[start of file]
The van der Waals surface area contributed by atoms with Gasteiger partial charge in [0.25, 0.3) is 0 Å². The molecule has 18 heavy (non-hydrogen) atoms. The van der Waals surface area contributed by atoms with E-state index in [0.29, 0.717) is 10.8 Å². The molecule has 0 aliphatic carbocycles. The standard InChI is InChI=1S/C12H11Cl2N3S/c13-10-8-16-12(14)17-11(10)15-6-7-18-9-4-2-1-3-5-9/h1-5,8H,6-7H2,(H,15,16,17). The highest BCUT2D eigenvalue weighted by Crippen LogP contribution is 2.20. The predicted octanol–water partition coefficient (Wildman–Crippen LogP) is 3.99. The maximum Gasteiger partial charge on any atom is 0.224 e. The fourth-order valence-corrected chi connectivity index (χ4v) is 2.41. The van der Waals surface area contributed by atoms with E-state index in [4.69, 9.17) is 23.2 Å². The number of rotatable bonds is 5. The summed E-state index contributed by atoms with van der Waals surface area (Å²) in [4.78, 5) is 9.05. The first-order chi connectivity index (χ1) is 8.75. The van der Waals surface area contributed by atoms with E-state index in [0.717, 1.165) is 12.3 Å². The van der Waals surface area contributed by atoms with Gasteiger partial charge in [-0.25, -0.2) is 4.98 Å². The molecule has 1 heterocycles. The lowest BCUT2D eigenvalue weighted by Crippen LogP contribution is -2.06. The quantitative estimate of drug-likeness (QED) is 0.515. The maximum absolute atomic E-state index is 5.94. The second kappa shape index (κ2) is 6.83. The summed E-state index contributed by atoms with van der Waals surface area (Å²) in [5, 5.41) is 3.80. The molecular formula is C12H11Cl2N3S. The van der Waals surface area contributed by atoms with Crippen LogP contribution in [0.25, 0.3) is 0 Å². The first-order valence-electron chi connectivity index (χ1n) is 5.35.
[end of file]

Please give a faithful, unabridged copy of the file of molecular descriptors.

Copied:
The van der Waals surface area contributed by atoms with Gasteiger partial charge in [0.25, 0.3) is 0 Å². The molecule has 18 heavy (non-hydrogen) atoms. The van der Waals surface area contributed by atoms with E-state index in [0.29, 0.717) is 10.8 Å². The molecule has 0 aliphatic carbocycles. The standard InChI is InChI=1S/C12H11Cl2N3S/c13-10-8-16-12(14)17-11(10)15-6-7-18-9-4-2-1-3-5-9/h1-5,8H,6-7H2,(H,15,16,17). The highest BCUT2D eigenvalue weighted by Crippen LogP contribution is 2.20. The predicted octanol–water partition coefficient (Wildman–Crippen LogP) is 3.99. The maximum Gasteiger partial charge on any atom is 0.224 e. The fourth-order valence-corrected chi connectivity index (χ4v) is 2.41. The van der Waals surface area contributed by atoms with E-state index in [4.69, 9.17) is 23.2 Å². The number of rotatable bonds is 5. The summed E-state index contributed by atoms with van der Waals surface area (Å²) in [4.78, 5) is 9.05. The first-order chi connectivity index (χ1) is 8.75. The van der Waals surface area contributed by atoms with E-state index in [0.717, 1.165) is 12.3 Å². The van der Waals surface area contributed by atoms with Gasteiger partial charge in [-0.25, -0.2) is 4.98 Å². The molecule has 1 heterocycles. The lowest BCUT2D eigenvalue weighted by Crippen LogP contribution is -2.06. The quantitative estimate of drug-likeness (QED) is 0.515. The maximum absolute atomic E-state index is 5.94. The second kappa shape index (κ2) is 6.83. The summed E-state index contributed by atoms with van der Waals surface area (Å²) in [5, 5.41) is 3.80. The molecular formula is C12H11Cl2N3S. The van der Waals surface area contributed by atoms with Crippen LogP contribution in [0.25, 0.3) is 0 Å². The first-order valence-electron chi connectivity index (χ1n) is 5.35.